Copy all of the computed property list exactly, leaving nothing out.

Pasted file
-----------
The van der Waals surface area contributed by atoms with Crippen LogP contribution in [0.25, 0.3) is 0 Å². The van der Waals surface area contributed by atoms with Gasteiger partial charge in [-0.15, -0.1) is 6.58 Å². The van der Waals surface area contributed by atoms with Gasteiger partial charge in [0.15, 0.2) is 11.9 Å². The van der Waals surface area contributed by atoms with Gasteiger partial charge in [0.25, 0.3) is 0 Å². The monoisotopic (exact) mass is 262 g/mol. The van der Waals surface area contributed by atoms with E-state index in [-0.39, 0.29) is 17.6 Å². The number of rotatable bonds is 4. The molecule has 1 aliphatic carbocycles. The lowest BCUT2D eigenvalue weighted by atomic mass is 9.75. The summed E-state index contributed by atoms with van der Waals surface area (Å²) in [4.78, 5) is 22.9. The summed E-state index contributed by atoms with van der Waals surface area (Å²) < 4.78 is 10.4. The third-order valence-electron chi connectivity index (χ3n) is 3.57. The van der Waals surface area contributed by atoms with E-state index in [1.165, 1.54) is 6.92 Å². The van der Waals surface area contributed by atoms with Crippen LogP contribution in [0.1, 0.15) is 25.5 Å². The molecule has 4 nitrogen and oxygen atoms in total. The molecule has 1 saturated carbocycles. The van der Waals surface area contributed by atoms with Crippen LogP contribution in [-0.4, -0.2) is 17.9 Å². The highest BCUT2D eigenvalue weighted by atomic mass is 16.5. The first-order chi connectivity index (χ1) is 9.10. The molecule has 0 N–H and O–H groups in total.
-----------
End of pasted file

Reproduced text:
The van der Waals surface area contributed by atoms with Crippen LogP contribution in [0.25, 0.3) is 0 Å². The van der Waals surface area contributed by atoms with Gasteiger partial charge in [-0.15, -0.1) is 6.58 Å². The van der Waals surface area contributed by atoms with Gasteiger partial charge in [0.15, 0.2) is 11.9 Å². The van der Waals surface area contributed by atoms with Gasteiger partial charge in [0.25, 0.3) is 0 Å². The monoisotopic (exact) mass is 262 g/mol. The van der Waals surface area contributed by atoms with E-state index in [-0.39, 0.29) is 17.6 Å². The number of rotatable bonds is 4. The molecule has 1 aliphatic carbocycles. The lowest BCUT2D eigenvalue weighted by atomic mass is 9.75. The summed E-state index contributed by atoms with van der Waals surface area (Å²) in [4.78, 5) is 22.9. The summed E-state index contributed by atoms with van der Waals surface area (Å²) < 4.78 is 10.4. The third-order valence-electron chi connectivity index (χ3n) is 3.57. The van der Waals surface area contributed by atoms with E-state index in [1.165, 1.54) is 6.92 Å². The van der Waals surface area contributed by atoms with Crippen LogP contribution in [0.1, 0.15) is 25.5 Å². The molecule has 4 nitrogen and oxygen atoms in total. The molecule has 1 saturated carbocycles. The van der Waals surface area contributed by atoms with Crippen LogP contribution in [-0.4, -0.2) is 17.9 Å². The highest BCUT2D eigenvalue weighted by atomic mass is 16.5. The first-order chi connectivity index (χ1) is 9.10. The molecule has 0 N–H and O–H groups in total.